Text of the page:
Extremely healthy seniors appear to have the same bacterial composition in their guts as healthy 30-year-olds, shows new research.
The new study was carried out by researchers at the Lawson Health Research Institute of Western University in Ontario, Canada, in collaboration with those at the Tianyi Health Science Institute in Zhenjiang, China.
The scientists analyzed the gut microbiota of more than 1,000 very healthy individuals aged between 3 and 100 years, and the findings were published in the journal mSphere.
Greg Gloor, a professor at Western University's Schulich School of Medicine & Dentistry, is the senior investigator of the study. The first author of the paper is Gaorui Bian, of the Tianyi Health Science Institute.
Gut bacteria in the young and the elderly
Bian and colleagues used 16S Ribosomal RNA sequencing to analyze the microbial composition of the participants' guts.
The participants were selected based on criteria of "extreme health." These included no reported disease, either in themselves or in their family.
Participants did not smoke, did not consume any alcohol, had no reported moodiness, and had not been prescribed any drugs or antibiotics in the 3 months leading up to the study.
They also had no family history of major cardiometabolic, gastrointestinal, or neurological diseases.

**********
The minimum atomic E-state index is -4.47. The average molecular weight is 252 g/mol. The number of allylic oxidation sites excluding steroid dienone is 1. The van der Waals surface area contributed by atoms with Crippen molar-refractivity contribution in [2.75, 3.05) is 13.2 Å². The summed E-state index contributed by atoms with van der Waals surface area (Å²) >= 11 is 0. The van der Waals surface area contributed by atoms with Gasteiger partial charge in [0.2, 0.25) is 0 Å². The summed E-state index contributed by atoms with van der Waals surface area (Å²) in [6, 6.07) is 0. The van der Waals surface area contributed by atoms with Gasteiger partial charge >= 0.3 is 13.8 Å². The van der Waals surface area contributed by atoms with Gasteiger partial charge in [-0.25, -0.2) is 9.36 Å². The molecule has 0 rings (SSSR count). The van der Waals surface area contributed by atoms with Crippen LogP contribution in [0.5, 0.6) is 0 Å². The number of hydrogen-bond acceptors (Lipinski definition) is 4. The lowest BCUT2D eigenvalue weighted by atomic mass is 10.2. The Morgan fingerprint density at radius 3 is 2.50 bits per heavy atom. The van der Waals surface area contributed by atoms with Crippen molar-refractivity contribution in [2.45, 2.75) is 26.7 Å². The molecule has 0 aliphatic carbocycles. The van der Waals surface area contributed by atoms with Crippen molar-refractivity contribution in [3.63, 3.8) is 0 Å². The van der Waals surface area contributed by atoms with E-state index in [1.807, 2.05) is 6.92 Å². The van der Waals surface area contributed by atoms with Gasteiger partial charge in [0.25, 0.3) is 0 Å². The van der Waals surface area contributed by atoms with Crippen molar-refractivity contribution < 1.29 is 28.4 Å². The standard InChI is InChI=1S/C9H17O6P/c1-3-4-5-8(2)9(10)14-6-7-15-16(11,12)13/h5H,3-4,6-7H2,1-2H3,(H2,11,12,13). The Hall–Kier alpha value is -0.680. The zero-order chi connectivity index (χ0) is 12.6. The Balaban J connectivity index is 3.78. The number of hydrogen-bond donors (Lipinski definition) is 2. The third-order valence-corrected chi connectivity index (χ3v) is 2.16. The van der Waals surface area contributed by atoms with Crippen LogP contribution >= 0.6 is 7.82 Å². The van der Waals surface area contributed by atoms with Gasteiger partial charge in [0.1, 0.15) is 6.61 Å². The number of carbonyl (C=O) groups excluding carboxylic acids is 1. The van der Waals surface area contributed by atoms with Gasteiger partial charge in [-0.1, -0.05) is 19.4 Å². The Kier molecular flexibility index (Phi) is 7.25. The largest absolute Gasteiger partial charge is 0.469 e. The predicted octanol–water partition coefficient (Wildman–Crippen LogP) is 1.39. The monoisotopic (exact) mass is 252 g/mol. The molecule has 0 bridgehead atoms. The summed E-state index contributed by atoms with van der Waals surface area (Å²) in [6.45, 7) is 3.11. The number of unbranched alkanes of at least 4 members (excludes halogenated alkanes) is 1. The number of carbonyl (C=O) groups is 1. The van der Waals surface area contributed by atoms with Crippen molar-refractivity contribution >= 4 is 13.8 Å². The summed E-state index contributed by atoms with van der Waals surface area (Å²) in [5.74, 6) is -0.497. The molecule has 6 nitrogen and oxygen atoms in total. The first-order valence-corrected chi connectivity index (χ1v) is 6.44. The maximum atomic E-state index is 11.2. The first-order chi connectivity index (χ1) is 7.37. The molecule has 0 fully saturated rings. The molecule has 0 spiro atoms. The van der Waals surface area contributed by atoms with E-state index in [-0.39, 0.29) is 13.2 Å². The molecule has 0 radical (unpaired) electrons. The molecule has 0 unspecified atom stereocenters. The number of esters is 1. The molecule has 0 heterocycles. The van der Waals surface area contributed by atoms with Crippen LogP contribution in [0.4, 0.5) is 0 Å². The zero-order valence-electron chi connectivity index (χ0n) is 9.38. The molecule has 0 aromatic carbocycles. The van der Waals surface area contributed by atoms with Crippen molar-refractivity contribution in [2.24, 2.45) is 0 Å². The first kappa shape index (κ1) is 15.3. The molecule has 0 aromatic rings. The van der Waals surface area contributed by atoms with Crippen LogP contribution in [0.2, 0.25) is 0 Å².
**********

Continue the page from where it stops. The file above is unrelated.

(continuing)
The study yielded several main findings. Firstly, the microbial composition of the extremely healthy seniors resembled that of those who were also healthy but decades younger.
Secondly, the researchers found major differences in the gut microbiota composition only before the age of 20. Between the ages of 30 and 100, the microbiota was largely the same.
Finally, men's composition of the gut microbiota seemed to be "more variable" than women's.
"Taken together," the authors write, "the present findings suggest that the microbiota of the healthy aged in this cross-sectional study differ little from that of the healthy young in the same population."
'Resetting microbiota might promote health'
"The aim is to bring novel microbiome diagnostic systems to populations, then use food and probiotics to try and improve biomarkers of health," says study co-author Gregor Reid, a professor at Western University's Schulich School of Medicine & Dentistry and a scientist at Lawson Health Research Institute.
However, the study cannot explain causality. As Prof. Reid explains, "It begs the question ??" if you can stay active and eat well, will you age better, or is healthy aging predicated by the bacteria in your gut?"
Either way, there remains a strong and undeniable correlation between a healthy gut and healthy aging.
"The main conclusion is that if you are ridiculously healthy and 90 years old, your gut microbiota is not that different from a healthy 30-year-old in the same population."
Prof. Greg Gloor
"Whether this is cause or effect is unknown," write the authors. However, Prof. Gloor explains, "This demonstrates that maintaining [the] diversity of your gut as you age is a biomarker of healthy aging, just like low-cholesterol is a biomarker of a healthy circulatory system."
"By studying healthy people, we hope to know what we are striving for when people get sick," notes Prof. Reid.
The results of the study, the authors write, "[suggest] that resetting an elderly microbiota to that of a 30-year-old might help promote health."